Weights in Displayr
Weighting is a technique which adjusts the results of a survey to bring them into line with some known characteristics of the population. For example, if a sample contains 40% males and the population contains 49% males, weighting can be used to correct the data to correct for this discrepancy.
A weight variable, which is often simply referred to as the weights, is a variable used when weighting data during analysis. In most situations, when people refer to weights they are referring to sampling weights. However, there are other types of weights.
See How to Weight Survey Data for more information.
Most outputs in Displayr that have been computed using a Variable Set as an input can be weighted by selecting the output and choosing a weight.
- 1 Creating simple weights
- 2 Creating advanced weights
- 3 Applying weights
- 4 R Outputs and weights
- 5 Approaches to using weights when writing R code
- 6 Ignoring weights
- 7 See also
Creating simple weights
Weights can be created in Displayr by:
- Selecting an output and then in the object inspector select Inputs > FILTERS AND WEIGHT > Weight > New. This creates a simple weight from one variable.
- Going to Anything > Weighting > Multiple Variables > Configure Weight from Variable(s) allows you to create rim and target weights, to weight using numeric targets, and to weight to an existing weight variable. See How to Weight Survey Data for more information.
Creating advanced weights
More advanced weights can be created using Anything > Weighting > Multiple Variables > Configure Weight from Variable(s) and Anything > Weighting > Multiple Variables > Save Weight Variable from Configuration.
For details on how to use this tool, see our eBook on data weighting: How to weight survey data
A variable is applied as a weight by:
- Selecting the object (e.g., page) to be weighted.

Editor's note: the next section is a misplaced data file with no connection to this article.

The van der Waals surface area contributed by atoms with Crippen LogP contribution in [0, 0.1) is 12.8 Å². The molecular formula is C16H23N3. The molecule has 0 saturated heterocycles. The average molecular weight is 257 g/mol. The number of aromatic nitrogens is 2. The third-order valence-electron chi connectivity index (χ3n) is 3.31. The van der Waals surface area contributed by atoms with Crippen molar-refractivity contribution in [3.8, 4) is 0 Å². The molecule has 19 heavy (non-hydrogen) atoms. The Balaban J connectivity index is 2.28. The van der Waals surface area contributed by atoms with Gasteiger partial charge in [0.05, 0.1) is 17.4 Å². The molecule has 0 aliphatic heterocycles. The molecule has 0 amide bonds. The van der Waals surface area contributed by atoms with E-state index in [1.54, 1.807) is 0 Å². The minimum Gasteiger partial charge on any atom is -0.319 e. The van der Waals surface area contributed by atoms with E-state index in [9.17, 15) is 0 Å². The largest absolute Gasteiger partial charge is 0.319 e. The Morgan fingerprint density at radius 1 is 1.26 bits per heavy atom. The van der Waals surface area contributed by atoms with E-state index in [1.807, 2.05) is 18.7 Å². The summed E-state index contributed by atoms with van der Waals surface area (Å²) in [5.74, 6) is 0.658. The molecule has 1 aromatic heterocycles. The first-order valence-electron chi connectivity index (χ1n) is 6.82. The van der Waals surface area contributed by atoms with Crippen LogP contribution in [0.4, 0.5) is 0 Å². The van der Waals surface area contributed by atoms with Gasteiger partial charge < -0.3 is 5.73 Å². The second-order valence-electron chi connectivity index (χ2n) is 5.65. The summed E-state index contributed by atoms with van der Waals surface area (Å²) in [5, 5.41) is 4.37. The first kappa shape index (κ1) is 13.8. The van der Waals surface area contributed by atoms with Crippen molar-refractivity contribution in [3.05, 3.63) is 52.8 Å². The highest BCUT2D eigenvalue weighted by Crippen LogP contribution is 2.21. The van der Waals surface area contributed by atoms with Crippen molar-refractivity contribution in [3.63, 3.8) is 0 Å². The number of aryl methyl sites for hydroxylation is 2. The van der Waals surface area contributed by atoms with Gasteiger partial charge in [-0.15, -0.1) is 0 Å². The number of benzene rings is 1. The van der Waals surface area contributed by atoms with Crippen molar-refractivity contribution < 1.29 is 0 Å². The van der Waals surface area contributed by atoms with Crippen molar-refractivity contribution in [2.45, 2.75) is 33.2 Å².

- Choosing the appropriate weight from Inputs > FILTERS AND WEIGHT > Weight.
In order for a variable to be available as a weight, it needs to be set as Usable as a weight in the Properties tab of the Object Inspector.
R Outputs and weights
R Outputs have access to two weighting objects:
- QPopulationWeight. This contains the values of the weight variable.
- QCalibratedWeight. This contains the Calibrated Weight.
Where no weight is applied to an R Output, each of these will return a NULL.
Approaches to using weights when writing R code
In R, there is no standard way of addressing weights. While many R functions have a weights parameter, there is no consistency in how they are intepreted:
- Most commonly, weights in R are interpreted as frequency weights.
- Occasionally they are interpreted as sampling weights (e.g., in the survey package).
How to adapt existing R functions developed for frequency weights to deal with sampling weights
Using sampling weights in a function written for frequency weights will typically have the following consequences:
- Parameter estimates will be appropriate. For example, if using sampling weights in lm or glm, you will correct parameter estimates, even though the weights parameter assumes the weights are frequency weights.
- Computations of inference, such as p-values and standard errors will be wrong.
There are a variety of solutions to this problem.
Rewriting the functions to deal with sampling weights